Sunday's Paris-Roubaix may be reduced to 26 cobbled sectors because the pavé at Troisville is almost completely covered in mud.
Organisers say they will decide closer to the time whether or not the three-star sector will be included in the race, but if removed the total length of the cobbles will be reduced to 50.5km.
While muddy cobbles aren't necessarily a death knell for a sector, route director Thierry Gouvenou says the fact that riders will switch from wet and dry areas means it becomes more dangerous.
“We’ll wait a few days before taking a definitive decision," Gouvenou said according to AFP. "If we had to race today we’d have to avoid that section. But there is still time, and experience shows that you have to be patient.”
“The problem is the switch between wet and dry areas, which is very dangerous. The riders pick up speed on the dry patches and can get caught out when they come to wet ones."
Gouvenou also revealed that the race will start later than normal in order to avoid a situation like in 2015 when riders were forced to stop at a level crossing for a train to pass.
Several riders skipped the crossing barrier before the train arrived, forcing the UCI to amend its rules to prohibit such an act in future.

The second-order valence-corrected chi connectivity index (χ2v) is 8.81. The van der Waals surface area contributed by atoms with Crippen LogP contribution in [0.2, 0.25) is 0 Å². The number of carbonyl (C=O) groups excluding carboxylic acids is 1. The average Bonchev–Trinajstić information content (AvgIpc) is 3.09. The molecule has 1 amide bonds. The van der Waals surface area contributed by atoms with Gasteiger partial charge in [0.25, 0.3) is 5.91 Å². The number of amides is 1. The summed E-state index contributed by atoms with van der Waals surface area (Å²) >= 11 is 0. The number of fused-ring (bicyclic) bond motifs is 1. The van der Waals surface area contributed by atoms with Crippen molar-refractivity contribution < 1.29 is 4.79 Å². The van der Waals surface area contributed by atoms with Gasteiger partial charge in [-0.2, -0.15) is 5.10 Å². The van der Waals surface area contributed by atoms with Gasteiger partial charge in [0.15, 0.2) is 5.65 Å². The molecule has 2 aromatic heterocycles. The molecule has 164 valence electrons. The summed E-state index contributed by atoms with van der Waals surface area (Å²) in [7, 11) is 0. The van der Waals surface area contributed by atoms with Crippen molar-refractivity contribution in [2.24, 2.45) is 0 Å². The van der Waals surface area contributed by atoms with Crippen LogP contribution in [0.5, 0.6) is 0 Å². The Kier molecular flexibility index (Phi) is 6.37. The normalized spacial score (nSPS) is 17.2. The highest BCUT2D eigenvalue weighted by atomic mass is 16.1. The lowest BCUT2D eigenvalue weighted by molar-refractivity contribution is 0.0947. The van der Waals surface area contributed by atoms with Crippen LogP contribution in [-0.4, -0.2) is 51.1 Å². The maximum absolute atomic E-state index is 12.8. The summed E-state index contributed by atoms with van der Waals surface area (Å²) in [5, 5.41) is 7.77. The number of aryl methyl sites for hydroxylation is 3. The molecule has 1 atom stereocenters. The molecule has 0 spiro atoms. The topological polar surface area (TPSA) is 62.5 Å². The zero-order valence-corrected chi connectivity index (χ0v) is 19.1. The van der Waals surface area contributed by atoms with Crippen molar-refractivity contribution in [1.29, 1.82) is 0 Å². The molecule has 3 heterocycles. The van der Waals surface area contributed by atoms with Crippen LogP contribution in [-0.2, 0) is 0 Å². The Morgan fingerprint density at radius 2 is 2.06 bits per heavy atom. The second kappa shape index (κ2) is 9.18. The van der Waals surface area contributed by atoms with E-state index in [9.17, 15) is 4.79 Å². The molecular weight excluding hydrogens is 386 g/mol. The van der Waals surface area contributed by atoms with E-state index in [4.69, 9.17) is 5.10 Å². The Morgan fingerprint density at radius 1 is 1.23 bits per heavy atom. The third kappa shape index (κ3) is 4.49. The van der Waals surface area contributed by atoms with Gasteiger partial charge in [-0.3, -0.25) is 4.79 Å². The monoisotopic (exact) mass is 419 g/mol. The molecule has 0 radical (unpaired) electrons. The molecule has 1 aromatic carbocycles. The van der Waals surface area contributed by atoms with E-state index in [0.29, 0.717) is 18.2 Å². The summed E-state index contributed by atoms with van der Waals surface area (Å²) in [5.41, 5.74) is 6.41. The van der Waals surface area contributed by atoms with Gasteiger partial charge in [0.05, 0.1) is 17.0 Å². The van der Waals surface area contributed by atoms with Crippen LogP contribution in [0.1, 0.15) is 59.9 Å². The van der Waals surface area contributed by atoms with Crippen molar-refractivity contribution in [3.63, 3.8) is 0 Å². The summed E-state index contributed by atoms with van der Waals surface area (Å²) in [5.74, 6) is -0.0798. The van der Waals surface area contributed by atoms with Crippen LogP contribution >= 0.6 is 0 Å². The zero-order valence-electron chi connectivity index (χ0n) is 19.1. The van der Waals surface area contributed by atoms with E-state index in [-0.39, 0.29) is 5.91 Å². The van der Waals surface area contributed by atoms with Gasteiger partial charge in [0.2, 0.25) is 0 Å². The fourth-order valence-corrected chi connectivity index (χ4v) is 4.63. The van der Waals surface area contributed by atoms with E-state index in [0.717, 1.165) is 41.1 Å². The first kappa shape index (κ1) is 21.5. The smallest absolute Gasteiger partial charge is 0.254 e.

"When we had confirmation of train schedule for Sunday in places used by the race, we decided to make some changes," Gouvenou is quoted as saying in L'Equipe.
"We were scheduled for departure at 10:20, while now we should leave at 10:40. All that remains re-adjusted depending on weather conditions. If the weather is bad the race will start at 10:30 and if it's nice it will start at 10:50.
"All of this will be definitively decided by Saturday at 17.30 at the end of the team managers' meeting."
Paris-Roubaix will be shown live in its entirety on Eurosport this Sunday, with coverage kicking off at 09.15 and culminating at 16.00.
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Stuart Clarke is a News Associates trained journalist who has worked for the likes of the British Olympic Associate, British Rowing and the England and Wales Cricket Board, and of course Cycling Weekly. His work at Cycling Weekly has focused upon professional racing, following the World Tour races and its characters.
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